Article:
The bar unironically served Pabst Blue Ribbon, the hipster beer of choice, which she never understood, figuring it was all one big Blue Velvet reference or something. They also offered Budweiser and something called Armadillo. With a when-in-Rome shrug, she ordered a bottle, ignoring the little bits floating in it, wisely guessing she was better off ignorant.
‘Where’re you from,’ the barkeep asked, uninterested, just doing his job.
‘Toronto,’ she answered.
‘That in Ohio?’
‘No. It’s in Ontario.'
‘They got them dog sleds up there, huh?’
‘Um… yeah. Sure.’
She looked around, wondering if cockroaches were only an urban animal. A girl in gingham (she named her ‘Sadie’) came in to collect her daddy. He was the guy at the table near the back door that she hadn’t noticed until now, the kind of guy you’d expect to see in plaid, except that he didn’t own any. Flannel, after all, is a Canadian thing.
She laid out her journey in her head, not considering whether she was talking out loud. She was driving through the States to meet her friend for a sunshine-filled Florida vacation. She chose to drive since she was able to score a few days more off work than her friend, because it gave her an excuse to visit her New York cousin and her aunt in South Carolina on the way, and because it justified her owning a car. She was planning to visit D.C. on her way back, since she’d never seen it, and was trying to come up with questions to ask Abraham Lincoln. She was travelling alone. Her friends all claimed to be adventurous enough for a spontaneous road trip, but, as is the Canadian way, they were more talk than action. She was out to cross some spots off her list. Especially the ones that weren’t on her list. The unexpected discoveries. The oddities scattered along the edges of this lost country, seen only in the mist between rain and sunshine, when the devil is kissing his wife. The buried way-stations on the route from nowhere to somewhere else, the mythical America that time forgot.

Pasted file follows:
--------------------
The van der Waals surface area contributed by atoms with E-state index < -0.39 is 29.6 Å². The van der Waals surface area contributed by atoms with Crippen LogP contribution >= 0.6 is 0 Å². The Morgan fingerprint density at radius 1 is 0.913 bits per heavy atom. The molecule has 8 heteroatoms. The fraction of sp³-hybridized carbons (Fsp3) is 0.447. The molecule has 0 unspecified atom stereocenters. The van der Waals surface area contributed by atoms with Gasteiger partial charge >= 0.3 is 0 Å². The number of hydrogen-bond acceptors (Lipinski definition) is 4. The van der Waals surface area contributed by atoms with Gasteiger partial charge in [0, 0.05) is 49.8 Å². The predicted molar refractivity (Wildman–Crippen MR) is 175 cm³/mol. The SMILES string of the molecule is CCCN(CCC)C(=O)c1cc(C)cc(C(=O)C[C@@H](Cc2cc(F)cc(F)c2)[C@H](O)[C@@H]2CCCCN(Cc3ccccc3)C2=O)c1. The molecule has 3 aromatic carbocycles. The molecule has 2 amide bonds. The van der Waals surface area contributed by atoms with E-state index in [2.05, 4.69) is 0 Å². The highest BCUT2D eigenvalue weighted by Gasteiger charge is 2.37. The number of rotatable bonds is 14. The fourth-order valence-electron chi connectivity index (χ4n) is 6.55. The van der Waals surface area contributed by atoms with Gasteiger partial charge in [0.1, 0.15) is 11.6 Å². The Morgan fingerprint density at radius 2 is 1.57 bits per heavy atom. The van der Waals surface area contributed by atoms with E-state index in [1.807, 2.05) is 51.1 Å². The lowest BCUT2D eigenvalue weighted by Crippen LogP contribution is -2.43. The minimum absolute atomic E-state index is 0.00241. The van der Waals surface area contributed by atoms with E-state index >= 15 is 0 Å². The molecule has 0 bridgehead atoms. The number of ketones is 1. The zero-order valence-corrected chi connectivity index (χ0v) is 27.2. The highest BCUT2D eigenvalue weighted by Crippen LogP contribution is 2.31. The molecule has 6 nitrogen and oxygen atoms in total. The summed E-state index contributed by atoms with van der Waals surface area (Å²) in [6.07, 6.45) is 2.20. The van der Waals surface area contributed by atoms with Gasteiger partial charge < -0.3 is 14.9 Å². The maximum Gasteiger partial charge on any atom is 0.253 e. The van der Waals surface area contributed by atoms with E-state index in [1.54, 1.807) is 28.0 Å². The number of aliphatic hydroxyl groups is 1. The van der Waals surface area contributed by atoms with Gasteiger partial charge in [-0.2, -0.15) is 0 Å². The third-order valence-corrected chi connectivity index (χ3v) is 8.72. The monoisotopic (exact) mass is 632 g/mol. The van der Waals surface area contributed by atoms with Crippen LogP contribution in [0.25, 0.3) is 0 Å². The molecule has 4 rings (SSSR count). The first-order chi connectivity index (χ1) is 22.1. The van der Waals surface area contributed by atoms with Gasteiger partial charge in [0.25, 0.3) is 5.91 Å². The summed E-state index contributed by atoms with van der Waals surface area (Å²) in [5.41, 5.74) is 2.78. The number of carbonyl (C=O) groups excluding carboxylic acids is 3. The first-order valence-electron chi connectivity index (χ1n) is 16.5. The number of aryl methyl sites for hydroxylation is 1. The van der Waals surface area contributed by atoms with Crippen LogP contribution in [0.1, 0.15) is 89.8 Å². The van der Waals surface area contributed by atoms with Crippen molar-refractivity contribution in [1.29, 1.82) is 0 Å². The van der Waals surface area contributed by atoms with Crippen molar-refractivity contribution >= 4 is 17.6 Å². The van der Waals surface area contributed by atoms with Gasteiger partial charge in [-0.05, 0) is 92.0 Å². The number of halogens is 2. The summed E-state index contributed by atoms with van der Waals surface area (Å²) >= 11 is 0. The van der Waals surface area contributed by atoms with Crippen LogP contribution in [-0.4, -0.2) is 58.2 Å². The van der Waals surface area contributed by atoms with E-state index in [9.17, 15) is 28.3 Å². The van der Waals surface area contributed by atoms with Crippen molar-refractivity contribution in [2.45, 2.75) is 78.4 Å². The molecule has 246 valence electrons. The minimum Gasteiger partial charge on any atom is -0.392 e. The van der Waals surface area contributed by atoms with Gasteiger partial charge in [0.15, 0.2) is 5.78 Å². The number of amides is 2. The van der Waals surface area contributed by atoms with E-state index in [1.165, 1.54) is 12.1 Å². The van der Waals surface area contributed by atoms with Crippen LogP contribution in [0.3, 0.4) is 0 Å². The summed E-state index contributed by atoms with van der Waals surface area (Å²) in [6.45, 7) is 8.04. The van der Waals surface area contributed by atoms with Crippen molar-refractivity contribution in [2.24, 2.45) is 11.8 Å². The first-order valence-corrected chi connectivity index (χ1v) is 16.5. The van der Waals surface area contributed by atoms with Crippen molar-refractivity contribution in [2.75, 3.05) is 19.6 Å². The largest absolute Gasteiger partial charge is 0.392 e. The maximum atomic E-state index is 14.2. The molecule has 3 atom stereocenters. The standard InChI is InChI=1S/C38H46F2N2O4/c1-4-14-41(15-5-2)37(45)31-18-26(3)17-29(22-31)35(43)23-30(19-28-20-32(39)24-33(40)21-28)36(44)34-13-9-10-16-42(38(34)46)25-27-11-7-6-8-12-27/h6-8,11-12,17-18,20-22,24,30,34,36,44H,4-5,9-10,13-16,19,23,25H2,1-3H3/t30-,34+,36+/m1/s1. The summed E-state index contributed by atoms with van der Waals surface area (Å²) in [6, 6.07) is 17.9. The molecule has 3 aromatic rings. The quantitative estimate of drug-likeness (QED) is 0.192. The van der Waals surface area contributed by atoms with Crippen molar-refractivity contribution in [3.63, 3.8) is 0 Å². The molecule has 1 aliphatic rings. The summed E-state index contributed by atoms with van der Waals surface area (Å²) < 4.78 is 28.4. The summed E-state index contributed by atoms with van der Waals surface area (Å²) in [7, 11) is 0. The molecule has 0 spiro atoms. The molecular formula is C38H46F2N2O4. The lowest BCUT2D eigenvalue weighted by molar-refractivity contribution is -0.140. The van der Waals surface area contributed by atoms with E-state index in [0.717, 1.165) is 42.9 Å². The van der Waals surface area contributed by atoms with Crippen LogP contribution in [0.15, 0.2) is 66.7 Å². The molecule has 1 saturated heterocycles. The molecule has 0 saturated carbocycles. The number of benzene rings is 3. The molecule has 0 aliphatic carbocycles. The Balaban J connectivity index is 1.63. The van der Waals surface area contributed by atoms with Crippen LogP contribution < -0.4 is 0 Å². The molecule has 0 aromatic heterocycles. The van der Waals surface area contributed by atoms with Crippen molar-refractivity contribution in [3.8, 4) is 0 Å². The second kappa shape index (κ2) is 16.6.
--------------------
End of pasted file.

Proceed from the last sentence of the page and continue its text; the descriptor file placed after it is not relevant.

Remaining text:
‘What’s the name of this place?’ She asked.
‘Can’t you see the sign?”
She drank her beer, enjoying the relative coolness of the bar but not the dankness of the atmosphere. On the wall there was a picture of a farmhouse, naked without the farmer and his wife out front with only a pitchfork between them. She was dimly aware of someone barbecuing out back. She’d seen a diner with its lights off earlier, but she wasn’t hungry. She only looked at the people, none of whom looked back.
She paid her bill with a couple of those weird green notes with the magic eye floating above the pyramid, and ventured out into what she was surprised to find was dusk.
A pickup truck (she was pretty sure she could pick out the owner from the patrons inside) was parked out front, adorned with a fish on the back. She could think of a few devout Atheists who would have gleefully drawn feet on it. No one sat on the porch now. She was alone. She thought she saw someone on a tree swing down the road, and when she looked closer, she saw that the specter held no instrument, which was strange, because, for a moment, she thought she heard music.
A vague intoxication obscured her senses, which she assumed was from the drink, far stronger that she’d previously given American beer credit for. Opting to walk it off, she headed in the opposite direction from where she believed her car was, a belief unsubstantiated by evidence, but everyone has to believe in something. She walked down the street into where she hadn’t been yet, away from the crossroads, which seemed to be the entire town, knowing that somehow she’d get turned around back in the right direction anyway.